2. I definitely didn’t follow either C or K… anything, for that matter, until last year, yes, and I’m still partial to Western entertainment in certain areas, but I dunno that following one or two pop trends for a few years would give an accurate gauge of how the entertainment industry works.

    There’s no indication that this is a cyclic thing, yes, but that doesn’t mean it’s not. Cycles all do have to start somewhere, after all. If anything, K-Pop’s explosiveness reminds me of the “British Invasions” of the 60s and 80s, and those are turning out to be either cyclic or at least, not permeating; back with the first one, it had no precedent, either. The dust settles on everything eventually before another storm.

    I looked up a lot of the same things you did, so I’m not basing this off of complete blindness. The K-wave isn’t unprecedented, but it’s hard to believe that it’s going to be unlike any other wave – they rush in, then they fade out. My question was rhetorical – what did the Korean fans do before their country’s acts made it huge, during the years they were building momentum? Probably about the same things that the potential Chinese fangirls abroad do now – paid attention to some other culture’s music and whatnot. It takes time for momentum to build, and even longer for it to cross an ocean.

    As for that entire generation… I think that’s at least a bit of an exaggeration, unless you mean overseas Chinese people. And in that case, well, that’s hardly unusual for a minority group in any country. I’m not saying it’s not something to be annoyed at, but it’s also just something that’s unavoidable at times.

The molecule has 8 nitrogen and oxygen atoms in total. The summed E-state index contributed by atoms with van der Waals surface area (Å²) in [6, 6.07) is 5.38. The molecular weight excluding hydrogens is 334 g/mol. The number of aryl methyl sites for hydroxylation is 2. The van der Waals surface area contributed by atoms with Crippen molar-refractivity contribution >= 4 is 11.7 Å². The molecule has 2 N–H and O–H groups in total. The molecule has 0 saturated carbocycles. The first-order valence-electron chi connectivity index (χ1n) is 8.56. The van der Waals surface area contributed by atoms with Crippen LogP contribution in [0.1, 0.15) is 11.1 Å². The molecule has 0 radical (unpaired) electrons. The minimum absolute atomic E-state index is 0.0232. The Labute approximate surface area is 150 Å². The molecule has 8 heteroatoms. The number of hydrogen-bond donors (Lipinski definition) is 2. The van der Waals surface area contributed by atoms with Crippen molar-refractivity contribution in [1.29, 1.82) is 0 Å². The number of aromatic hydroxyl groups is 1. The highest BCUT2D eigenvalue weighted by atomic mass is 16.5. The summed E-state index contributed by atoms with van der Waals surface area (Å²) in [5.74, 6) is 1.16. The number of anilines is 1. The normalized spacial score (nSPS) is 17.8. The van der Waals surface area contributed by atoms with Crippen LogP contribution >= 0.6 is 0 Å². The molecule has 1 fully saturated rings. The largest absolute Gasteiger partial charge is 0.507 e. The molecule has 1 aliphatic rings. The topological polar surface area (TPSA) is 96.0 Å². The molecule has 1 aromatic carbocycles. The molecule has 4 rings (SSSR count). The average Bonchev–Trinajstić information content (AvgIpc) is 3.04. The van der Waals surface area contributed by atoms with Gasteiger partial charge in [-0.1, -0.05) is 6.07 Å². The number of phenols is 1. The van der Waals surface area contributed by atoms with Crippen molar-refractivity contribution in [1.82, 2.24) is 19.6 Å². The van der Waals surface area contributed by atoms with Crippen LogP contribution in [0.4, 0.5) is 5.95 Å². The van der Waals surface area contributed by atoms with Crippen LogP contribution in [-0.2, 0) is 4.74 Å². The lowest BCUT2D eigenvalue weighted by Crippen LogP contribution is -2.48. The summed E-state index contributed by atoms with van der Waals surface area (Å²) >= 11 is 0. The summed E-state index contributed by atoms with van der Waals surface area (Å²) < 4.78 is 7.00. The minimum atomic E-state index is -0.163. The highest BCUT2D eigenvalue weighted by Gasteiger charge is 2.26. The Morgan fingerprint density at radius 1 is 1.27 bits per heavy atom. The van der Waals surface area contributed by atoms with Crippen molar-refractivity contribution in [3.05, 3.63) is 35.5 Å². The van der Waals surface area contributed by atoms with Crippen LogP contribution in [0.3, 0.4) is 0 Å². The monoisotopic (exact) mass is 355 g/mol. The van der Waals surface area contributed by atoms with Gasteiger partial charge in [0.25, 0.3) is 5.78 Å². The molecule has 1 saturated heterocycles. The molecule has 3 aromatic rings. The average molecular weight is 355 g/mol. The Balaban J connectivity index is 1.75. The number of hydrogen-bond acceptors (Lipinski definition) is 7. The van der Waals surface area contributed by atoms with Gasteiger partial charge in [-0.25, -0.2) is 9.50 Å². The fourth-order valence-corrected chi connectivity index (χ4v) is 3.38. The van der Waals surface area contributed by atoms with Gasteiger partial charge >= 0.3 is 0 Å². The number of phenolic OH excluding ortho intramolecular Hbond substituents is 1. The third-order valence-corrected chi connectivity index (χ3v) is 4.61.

Media definitely plays a very important role in shaping people’s perceptions, I agree, but when it’s in the control of the mass populace and its whims anyway, it tends to be mediated eventually, at least from what I’ve seen… People, as a collective, have pretty short attention spans.

  3. Didn’t you say you never listened to Kpop or Cpop before recently? We both have been doing it for a while, and perhaps the change is more noticeable and alarming for us. Because Cpop definitely encountered a HUGE drop in interest after Kpop.

    Why did Kpop only explode a few years ago? Simple…because it’s only been around for a decade, and interest has been building up since, so there is no indication this is a cyclic thing.

    Kpop is not Jpop. It’s very young. South Korea was a military dictatorship until recently, and until H.O.T. the singers were older types. So there was nothing to be going on about for the fangirl-type abroad…they were like mainland Chinese almost, unsure of what their culture consisted of. I’ve had Korean friends and they were just so…blah about their culture back in the late 90s. It was around 2000 that Kpop began to pick up momentum and in their drama scene as well, with the soapy-soap fest Autumn in my Heart that gave all the girls in Asia something to cry over like they never cried before. That was the first Korean drama people took notice of…the same time TW came out with Meteor Garden.

    So around early 2000, after SM (yes, he basically started the Kpop scene single-handledly) pumped H.O.T, SES, etc into the music scene and generated a bunch of imitating rival groups, like FinKl (my fav), that’s when the Kpop population abroad began to take pride in their pop culture. Soompi was started. This all happened around early 2000s…then as newer groups that were even better looking (although less creative) replaced the older groups attention began to build up. The Chinese abroad saw all the groups boybands and they started to help.